The Green Beat

By Anna Waugh

It has been almost two years since the Ford Motor Co. announced it would shut down its St. Paul plant, and now the city must decide what will become of the nearly 125 acres, located about two and a half miles southwest of Macalester along the Mississippi River. Many Macalester students have gotten involved in planning for the redevelopment of the site. They see the plant’s closure as an opportunity to reconnect the site with the community and as a space for exploring the possibilities of green manufacturing.Macalester’s involvement in the plant began just after Ford announced in April 2006 that the plant would close and that nearly 1,900 workers would lose their jobs. Madeline Kovacs ’08, then a sophomore, was doing a Lilly Project over the summer on green jobs and the blue/green alliance between labor organizations and the environment. An interview with union organizer Lynn Hinkle, who had worked at the Ford Plant for nearly 30 years, led to a partnership between Macalester students and the UAW Local 879, which resulted in opportunities for students to affect the restructuring of a significant space in the neighborhood.

Hinkle and the students who work with him have a vision for the Ford Site that includes using the energy generated by a hydropower dam currently owned by the Ford Motor Co. to power green industries housed on the site. The green manufacturing on-site would create family-sustaining jobs that could replace the jobs lost due to the closing of the Ford Plant.

“I came to this because I wanted to make sure that no one lost their jobs,” Hinkle said. “We have the capacity with the Ford site to create a beacon for what green jobs can really look like in this country. What if we could have a light-rail manufacturing facility here? What about a site for all of the renewable energy? We could meet the market for wind turbines.”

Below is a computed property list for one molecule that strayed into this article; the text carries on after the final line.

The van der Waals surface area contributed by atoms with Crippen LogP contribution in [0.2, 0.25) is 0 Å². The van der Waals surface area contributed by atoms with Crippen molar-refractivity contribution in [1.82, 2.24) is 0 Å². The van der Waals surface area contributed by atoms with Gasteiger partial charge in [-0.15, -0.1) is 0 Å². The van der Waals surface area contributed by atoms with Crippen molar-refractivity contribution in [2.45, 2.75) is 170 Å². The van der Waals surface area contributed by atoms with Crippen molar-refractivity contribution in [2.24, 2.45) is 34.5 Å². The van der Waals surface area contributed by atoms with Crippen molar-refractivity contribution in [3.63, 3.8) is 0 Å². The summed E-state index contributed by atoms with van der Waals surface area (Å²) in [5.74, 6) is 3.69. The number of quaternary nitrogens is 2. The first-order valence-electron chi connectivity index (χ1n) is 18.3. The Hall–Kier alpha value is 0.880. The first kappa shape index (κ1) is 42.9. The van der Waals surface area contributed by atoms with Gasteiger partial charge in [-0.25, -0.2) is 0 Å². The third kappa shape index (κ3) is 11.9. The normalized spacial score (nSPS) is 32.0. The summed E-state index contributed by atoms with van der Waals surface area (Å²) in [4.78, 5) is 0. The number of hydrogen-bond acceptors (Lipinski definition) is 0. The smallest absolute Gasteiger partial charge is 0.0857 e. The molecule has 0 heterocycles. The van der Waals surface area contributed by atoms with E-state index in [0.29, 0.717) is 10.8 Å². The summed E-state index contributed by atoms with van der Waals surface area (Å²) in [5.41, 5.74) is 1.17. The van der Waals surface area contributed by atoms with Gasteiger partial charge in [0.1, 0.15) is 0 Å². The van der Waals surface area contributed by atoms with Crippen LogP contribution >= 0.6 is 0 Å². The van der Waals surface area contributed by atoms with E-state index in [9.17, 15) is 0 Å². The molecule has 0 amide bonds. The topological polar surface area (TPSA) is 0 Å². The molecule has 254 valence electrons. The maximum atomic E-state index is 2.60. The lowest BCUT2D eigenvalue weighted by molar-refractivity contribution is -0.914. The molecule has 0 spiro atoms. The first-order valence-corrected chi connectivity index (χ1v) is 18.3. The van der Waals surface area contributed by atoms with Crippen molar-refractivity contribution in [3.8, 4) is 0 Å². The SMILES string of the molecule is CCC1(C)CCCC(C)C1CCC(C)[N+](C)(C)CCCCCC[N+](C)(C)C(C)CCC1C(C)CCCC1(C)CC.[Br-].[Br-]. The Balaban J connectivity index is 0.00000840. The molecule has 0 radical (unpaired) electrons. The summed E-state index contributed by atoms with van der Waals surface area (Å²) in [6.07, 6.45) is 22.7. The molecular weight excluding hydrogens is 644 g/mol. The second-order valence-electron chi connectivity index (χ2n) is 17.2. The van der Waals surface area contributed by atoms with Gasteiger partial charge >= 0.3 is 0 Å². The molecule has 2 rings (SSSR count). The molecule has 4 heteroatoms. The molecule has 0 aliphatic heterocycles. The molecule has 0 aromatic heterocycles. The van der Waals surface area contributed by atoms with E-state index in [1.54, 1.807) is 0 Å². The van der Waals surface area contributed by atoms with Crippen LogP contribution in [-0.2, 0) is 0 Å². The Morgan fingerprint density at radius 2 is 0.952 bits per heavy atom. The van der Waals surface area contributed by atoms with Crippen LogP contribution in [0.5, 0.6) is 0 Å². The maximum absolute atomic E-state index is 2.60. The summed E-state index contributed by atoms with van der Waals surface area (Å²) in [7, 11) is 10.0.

The vision also includes residential housing constructed on the site that would mesh with the surrounding Highland Park neighborhood. It would be what Andrew Erhmann ’08, one of the students working with Hinkle, called “a model for how people live.”

The site could provide a space for people to “live on the Ford site, shop on the Ford Site, and work on the Ford site,” Erhmann said. “The framework is so strong and so holistic. It cannot be done in a top-down process. You have to work with the city, talk with everybody.”

The city of St. Paul has appointed the Ford Site Planning Task Force, a mixed group of city council members, architects, neighbors and other experts to examine options for what will ultimately happen at the Ford Plant when it fully closes in 2009. Their meetings, which happen every third Monday, are open to the public and are often attended by Macalester students.

Hinkle said that he has been excited by the enthusiasm of students who have jumped on board with the idea of green manufacturing, and the alliance between Hinkle and Macalester students has led to internships, like the one John Simkins ’08 has this semester helping to create momentum for the Alliance to Re-Industrialize for a Sustainable Economy. It has also led to a lot of what Hinkle called “teachable moments.”

“Students who stand up and say ‘green manufacturing!’ make a big difference,” Hinkle said.